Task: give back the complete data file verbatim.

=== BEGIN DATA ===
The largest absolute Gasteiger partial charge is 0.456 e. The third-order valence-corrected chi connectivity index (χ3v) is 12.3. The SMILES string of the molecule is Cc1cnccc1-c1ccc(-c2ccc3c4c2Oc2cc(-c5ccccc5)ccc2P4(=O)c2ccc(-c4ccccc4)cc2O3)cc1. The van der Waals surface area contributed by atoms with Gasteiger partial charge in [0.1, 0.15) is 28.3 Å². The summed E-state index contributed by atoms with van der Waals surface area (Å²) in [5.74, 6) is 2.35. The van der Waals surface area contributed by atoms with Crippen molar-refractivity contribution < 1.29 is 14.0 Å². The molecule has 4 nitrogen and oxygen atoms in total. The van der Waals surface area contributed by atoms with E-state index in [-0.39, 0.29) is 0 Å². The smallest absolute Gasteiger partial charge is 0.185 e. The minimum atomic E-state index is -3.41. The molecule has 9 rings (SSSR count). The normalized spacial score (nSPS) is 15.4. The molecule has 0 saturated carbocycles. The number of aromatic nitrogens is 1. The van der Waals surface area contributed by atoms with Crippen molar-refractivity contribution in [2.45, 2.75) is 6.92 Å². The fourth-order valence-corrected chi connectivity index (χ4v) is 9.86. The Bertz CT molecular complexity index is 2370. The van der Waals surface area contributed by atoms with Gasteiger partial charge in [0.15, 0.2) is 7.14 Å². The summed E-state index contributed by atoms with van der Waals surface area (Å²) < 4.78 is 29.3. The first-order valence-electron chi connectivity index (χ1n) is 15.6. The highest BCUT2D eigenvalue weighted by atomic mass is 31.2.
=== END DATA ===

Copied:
The largest absolute Gasteiger partial charge is 0.456 e. The third-order valence-corrected chi connectivity index (χ3v) is 12.3. The SMILES string of the molecule is Cc1cnccc1-c1ccc(-c2ccc3c4c2Oc2cc(-c5ccccc5)ccc2P4(=O)c2ccc(-c4ccccc4)cc2O3)cc1. The van der Waals surface area contributed by atoms with Gasteiger partial charge in [0.1, 0.15) is 28.3 Å². The summed E-state index contributed by atoms with van der Waals surface area (Å²) in [5.74, 6) is 2.35. The van der Waals surface area contributed by atoms with Crippen molar-refractivity contribution < 1.29 is 14.0 Å². The molecule has 4 nitrogen and oxygen atoms in total. The van der Waals surface area contributed by atoms with E-state index in [-0.39, 0.29) is 0 Å². The smallest absolute Gasteiger partial charge is 0.185 e. The minimum atomic E-state index is -3.41. The molecule has 9 rings (SSSR count). The normalized spacial score (nSPS) is 15.4. The molecule has 0 saturated carbocycles. The number of aromatic nitrogens is 1. The van der Waals surface area contributed by atoms with Crippen molar-refractivity contribution in [2.45, 2.75) is 6.92 Å². The fourth-order valence-corrected chi connectivity index (χ4v) is 9.86. The Bertz CT molecular complexity index is 2370. The van der Waals surface area contributed by atoms with Gasteiger partial charge in [0.15, 0.2) is 7.14 Å². The summed E-state index contributed by atoms with van der Waals surface area (Å²) < 4.78 is 29.3. The first-order valence-electron chi connectivity index (χ1n) is 15.6. The highest BCUT2D eigenvalue weighted by atomic mass is 31.2.